Ben Zimmer blogged for the Oxford University Press about tracking the usage of these and other types of misspellings and how the Oxford English Corpus is used by lexicographers to track our language and its usage and evolution. It is a great tool to have when one is writing a dictionary, but it does not mean that just because people use it, it is correct.

While the fact that writers today (in the blogosphere, press, print world, etc) may give free reign 46% of the time, it does not follow that the incorrect spelling has to be accepted as correct. At some point it might warrant a note in the dictionary, even if it is a "see free rein" note, or that there might be a note under "free rein" indicating that it might be often misspelled as "free reign." You get the idea.


Check out The Eggcorn Database for more examples of common misspellings/substitutions.


The 5-1-1 on ISBN

I suspected, and I was right, that the publishing world was running out of numbers, which is why the industry made the transition from 10-digit to 13-digit International Standard Book Numbers. What I did not suspect is that part of the conversion was to "fully align the numbering system for books with the global EAN.UCC identification system that is widely used to identify most other consumer goods worldwide."

Other fun ISBN-13 facts include:

Printing two ISBN numbers was encouraged during the transition period between 2005 and 2007. It was also expected that purchases, marketing communication pieces, lookup functions (like library catalogs and goodreads.com) and other transactions should include both numbers. After 2007, the 10-digit number was allowed, but discouraged.

ISBN numbers actually mean something about the book. The current 13-digit ISBN number can be broken down into five parts:
  • A prefix of "978";
  • A country identifier;
  • A publisher/imprint identifier;
  • A title identifier, which can also be unique for particular editions of a title; and
  • A single check digit used to validate the number
Some numbers end with an X because the "check digit" system is an 11-digit rotation (ranging from 10 to 0). It would, of course, totally defeat the system of a 10- or 13-digit number with one slot for the check digit, to have that digit be too big, so they cleverly use the roman numeral for 10.

ISBN-13 for dummies (seriously...is there a topic out there not for dummies?) should explain even more about the wonderful world of book industry standards. For further information (and, I know...there's a lot more to know!) another good starting place is ISBN.org, which is where I got my intel.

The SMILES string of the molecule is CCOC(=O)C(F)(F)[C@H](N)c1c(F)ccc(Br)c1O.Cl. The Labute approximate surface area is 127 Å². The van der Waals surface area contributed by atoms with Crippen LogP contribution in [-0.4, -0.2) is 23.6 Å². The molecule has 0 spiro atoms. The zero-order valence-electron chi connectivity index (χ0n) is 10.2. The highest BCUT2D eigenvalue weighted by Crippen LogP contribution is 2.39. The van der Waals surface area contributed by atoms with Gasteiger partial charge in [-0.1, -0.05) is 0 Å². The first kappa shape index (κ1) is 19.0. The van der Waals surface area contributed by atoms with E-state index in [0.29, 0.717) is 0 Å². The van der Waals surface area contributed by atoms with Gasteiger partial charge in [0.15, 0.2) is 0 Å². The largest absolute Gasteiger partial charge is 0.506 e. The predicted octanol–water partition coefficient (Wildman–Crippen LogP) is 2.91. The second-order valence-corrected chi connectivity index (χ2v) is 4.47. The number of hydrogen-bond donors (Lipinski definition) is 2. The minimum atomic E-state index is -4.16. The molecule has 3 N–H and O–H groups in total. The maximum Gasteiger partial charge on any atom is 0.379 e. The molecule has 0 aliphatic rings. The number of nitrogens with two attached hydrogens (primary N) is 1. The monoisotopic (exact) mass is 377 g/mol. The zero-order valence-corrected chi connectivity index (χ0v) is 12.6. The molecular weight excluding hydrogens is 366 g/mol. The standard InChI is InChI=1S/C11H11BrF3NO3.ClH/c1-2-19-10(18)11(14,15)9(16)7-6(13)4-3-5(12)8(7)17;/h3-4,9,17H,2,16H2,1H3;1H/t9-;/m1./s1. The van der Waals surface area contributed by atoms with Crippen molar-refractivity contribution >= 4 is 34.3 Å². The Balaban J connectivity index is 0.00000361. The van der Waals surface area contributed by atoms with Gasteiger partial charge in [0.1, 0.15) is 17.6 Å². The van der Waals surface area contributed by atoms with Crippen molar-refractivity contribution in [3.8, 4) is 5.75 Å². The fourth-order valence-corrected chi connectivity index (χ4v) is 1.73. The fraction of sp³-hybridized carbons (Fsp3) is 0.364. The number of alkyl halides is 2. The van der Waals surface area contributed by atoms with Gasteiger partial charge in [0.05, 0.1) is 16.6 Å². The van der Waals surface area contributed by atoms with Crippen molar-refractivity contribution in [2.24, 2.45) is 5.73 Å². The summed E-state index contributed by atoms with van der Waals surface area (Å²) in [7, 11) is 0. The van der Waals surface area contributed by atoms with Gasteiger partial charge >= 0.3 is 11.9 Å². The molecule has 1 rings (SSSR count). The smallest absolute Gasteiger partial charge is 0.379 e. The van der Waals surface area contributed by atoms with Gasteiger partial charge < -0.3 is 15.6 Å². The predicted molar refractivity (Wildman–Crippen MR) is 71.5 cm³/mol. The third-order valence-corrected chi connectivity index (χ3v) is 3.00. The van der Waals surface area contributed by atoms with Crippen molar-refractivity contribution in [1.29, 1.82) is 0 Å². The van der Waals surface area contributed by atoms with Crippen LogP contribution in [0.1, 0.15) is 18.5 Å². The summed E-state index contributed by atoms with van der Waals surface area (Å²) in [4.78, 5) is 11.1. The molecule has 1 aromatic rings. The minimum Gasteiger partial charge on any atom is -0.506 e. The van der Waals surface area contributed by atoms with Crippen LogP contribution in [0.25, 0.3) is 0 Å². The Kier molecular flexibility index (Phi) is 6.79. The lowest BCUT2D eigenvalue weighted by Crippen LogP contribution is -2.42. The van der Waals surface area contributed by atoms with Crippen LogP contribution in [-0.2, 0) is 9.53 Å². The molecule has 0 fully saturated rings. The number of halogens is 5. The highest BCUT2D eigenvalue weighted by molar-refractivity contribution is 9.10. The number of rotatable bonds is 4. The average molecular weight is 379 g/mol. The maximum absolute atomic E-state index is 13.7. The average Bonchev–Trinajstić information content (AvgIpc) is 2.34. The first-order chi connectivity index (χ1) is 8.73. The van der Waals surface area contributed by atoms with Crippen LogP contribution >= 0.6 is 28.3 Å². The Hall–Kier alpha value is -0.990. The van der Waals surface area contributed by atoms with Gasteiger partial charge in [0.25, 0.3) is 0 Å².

What's wrong with Robert Zimmerman?

Robert Alexander
Author of such excellent novels as The Kitchen Boy, Rasputin's Daugther and The Romanav Bride, student and expert of all things Russian, excellent storyteller and all-around funny guy.

Given name: Robert Zimmerman

Bob Dylan
Singer/songwriter born in my hometown, perhaps best known for his song "Like a Rolling Stone," fan of poet Robert Burns and American icon.

Given name: Robert Zimmerman

What gives? What are all these (oh, okay...only both of these) Robert Zimmermans giving up their names?

For Robert Alexander, he had published mysteries under his own name, and when he wrote literary fiction his publisher told him he needed a new name. Alexander is a family name, and has the added benefit of moving his books up to the beginning of the alphabet. Placement on the shelves can make a difference in terms of sales and circulation!

With Bob Dylan, he took the new last name from the poet Dylan Thomas, apparently because he was simply born with the wrong name. Stuff happens.

I think Robert Zimmerman is a perfectly lovely name, but, in the end I'm glad they both changed their names. I would be referring to the author, not the musician, in the majority of my conversations, and their both changing their names saves a lot of confusion and explanation on my part. So, thanks guys.

A short informal poll let me realize that everyone who knew Robert Alexander or Bob Dylan knew the name Robert Zimmerman. Why the blog post on this now? I found about about this on Sunday and Thursday of this week respectively.


And the award goes to...

among many many others, ME!

I was given this little bit of blog love by The Tragic Optimist (my friend and fellow librarian, Ann) whose blog posts range from librarianship, infertility, parenting her rapidly growing daughter and are a delight to read. And, I humbly accept the award.

The spirit of the award is to award others, so, I pass it along to

Dulcey Heller
For her excellent bead blog, accessible to both artists and non-artists (like me)

Rosco's Family
For keeping us up to date on the latest and greatest from The Invader

Serious Twins Girl
For taking on the task of learning more about her team and sharing the love

Shelf Check

For making me laugh and cry at the library world one comic strip at a time

For those that I’ve passed this on to, they are supposed to:

  1. Place the Logo on your blog
  2. Link to the person who awarded you
  3. You can nominate up to 5 blogs
  4. Add their links to your blog
  5. Leave a message in the comment section of their blog to notify the winners.